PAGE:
What You Should Know About Fecal Transplants: A Basic Guide

Fecal transplants are not something that is done lightly. If you are considering this as a treatment option, please do thorough research on this procedure before deciding on the type, route, and dosage.

What you need to know about fecal transplants is that there are two methods of how they are done. First, fecal transplants are performed with the use of fecal matter to restore the balance of the healthy microbes in your intestinal tract. Then, fecal transplants use a fecal collection from individuals without medical indications.

How to perform a fecal transplant is incredibly simple. Your physician will prescribe the fecal matter. Then, a procedure called peristalsis helps carry the fecal matter to the area of the small intestine that you are interested in colonizing. Your doctor will then perform stool aspiration. This helps to obtain, mix and flush the feces into the toilet. If you have an area of undetermined urgency in the area, then a fecal smearing may be performed by your physician to aid in collection of the stool. If you have the opportunity to have a stool sample, make sure to sample well as to not miss important information about your health. A fecal sample should go through an ultrahigh-speed centrifugation before being stored at -120°C.

Once you have your sample, you have the freedom to go anywhere in America and order a colonoscopy. If you choose to, you will be given a rectal exam during which your physician and nurse perform a series of tests to determine whether or not you have cancer. If you have cancer, then you will be given a colonoscopy.

As for the use of fecal transplants in cancer treatment, several studies have suggested that a fecal transplant may be very helpful in fighting the disease. Several studies involving patients with cancer and healthy individuals have suggested that fecal transplants may have a positive impact on the remission rates. One study using a fecal transplant as an adjuvant therapy had results suggesting that the treatment significantly slowed the progression of cancer. A study to help identify the best candidate candidates for colonoscopy suggested that patients would have to live an average of 10 years without cancer to be eligible for the procedure. In a study analyzing fecal microbiota of patients under a variety of treatments, a comparison was made between fecal microbiota of a control group, patients who received antibiotics for colitis, and individuals treated with fecal microbiota from healthy donor. The results suggested that patients with colitis who were receiving antibiotics for a year or more showed a higher prevalence of bacteria that were believed to be linked to the intestinal condition.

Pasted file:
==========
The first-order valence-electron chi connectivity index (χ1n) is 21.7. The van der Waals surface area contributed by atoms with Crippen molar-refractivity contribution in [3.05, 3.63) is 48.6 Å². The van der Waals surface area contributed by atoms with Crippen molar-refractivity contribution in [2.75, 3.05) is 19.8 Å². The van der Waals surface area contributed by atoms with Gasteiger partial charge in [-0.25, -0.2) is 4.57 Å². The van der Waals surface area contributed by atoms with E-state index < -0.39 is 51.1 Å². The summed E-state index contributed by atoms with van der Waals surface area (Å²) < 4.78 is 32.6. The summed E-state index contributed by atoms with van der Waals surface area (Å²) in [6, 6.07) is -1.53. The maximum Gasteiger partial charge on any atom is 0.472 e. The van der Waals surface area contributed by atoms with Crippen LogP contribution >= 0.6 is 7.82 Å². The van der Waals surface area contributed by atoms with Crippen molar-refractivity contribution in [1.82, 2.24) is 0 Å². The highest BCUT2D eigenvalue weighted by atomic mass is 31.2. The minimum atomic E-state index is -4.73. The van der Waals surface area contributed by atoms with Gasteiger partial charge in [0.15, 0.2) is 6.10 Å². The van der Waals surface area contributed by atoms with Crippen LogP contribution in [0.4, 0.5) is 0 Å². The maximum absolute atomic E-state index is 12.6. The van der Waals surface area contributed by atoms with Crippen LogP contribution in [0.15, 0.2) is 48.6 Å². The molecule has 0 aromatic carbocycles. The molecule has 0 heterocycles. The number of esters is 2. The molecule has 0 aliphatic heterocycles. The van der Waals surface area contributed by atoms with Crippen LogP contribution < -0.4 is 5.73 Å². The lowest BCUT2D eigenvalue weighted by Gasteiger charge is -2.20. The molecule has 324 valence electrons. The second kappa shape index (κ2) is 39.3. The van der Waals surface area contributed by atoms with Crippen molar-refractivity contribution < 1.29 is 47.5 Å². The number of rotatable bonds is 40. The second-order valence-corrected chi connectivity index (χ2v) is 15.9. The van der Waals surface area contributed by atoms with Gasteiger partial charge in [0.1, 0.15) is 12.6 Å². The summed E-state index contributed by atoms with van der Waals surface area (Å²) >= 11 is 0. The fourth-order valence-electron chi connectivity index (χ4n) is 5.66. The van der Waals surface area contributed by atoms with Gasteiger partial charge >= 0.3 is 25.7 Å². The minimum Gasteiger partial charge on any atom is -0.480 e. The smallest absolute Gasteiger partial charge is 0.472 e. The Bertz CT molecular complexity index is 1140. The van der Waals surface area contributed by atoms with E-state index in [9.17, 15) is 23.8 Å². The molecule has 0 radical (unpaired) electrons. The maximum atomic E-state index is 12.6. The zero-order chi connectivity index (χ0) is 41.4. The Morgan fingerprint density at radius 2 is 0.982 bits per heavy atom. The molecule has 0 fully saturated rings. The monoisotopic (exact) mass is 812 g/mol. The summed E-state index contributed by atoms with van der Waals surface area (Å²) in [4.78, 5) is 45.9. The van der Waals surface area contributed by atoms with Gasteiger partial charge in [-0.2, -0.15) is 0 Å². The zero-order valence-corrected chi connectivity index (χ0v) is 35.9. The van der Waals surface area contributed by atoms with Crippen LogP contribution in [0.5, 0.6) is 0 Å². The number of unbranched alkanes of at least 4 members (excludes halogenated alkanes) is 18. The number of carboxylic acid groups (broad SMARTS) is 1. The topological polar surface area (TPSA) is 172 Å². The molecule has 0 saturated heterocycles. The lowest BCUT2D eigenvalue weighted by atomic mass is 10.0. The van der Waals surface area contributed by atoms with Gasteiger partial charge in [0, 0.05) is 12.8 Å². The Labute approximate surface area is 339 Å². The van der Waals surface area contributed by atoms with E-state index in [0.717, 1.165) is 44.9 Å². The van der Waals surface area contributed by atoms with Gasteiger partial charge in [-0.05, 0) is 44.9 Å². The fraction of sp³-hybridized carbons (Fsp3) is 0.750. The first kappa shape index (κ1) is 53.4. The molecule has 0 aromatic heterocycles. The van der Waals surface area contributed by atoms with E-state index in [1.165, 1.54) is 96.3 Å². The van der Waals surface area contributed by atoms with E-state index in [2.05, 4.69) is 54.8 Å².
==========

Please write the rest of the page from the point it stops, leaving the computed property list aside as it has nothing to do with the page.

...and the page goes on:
While it is believed that most fecal transplants are beneficial for patients, some of the major drawbacks include:

1) The transplant is not typically covered by healthcare or financial plans. Some people may find it expensive.

2) The donor might not be the right person. A relative, close friend or colleague may make all the difference.

3) The transplant is not permanent. A fecal transplant is not a “cure-all”. It will be replaced with a new microbial community that is the result of a few different steps.

4) As noted above, there is risk involved with the procedure, as can be seen in many other procedures.

What should you do to obtain a fecal transplant?

The best way to do a fecal transplant is to contact your doctor to inquire about one. Here are some of the reasons why you may want to look into it:

What you need to know about fecal transplants are two things (1) the cost and (2) the procedures that need to happen. Most of the costs related to performing a fecal transplant vary greatly. You will need to make your own research to see what type of procedure (if any) is available that is most beneficial to you. Then, ask your doctor if fecal transplants are right for you. You can also call the following numbers to find out more about fecal transplants:

1-888-447-0331 (toll-free)

1-888-454-0373 (phone)

What are the steps that are involved in performing a fecal transplant?

The first step in determining you will be successful in obtaining a fecal transplant is to contact your doctor. The doctor will determine if there is a viable chance you are suitable for a fecal transplant and then will discuss the procedure with you. As previously discussed, your physician will perform a rectal exam to determine the status of your health. A stool sample will then be obtained. The stool sample will then be put through a ultra-high-speed centrifuging machine to obtain it (this helps ensure the bacterial content does not enter your bloodstream.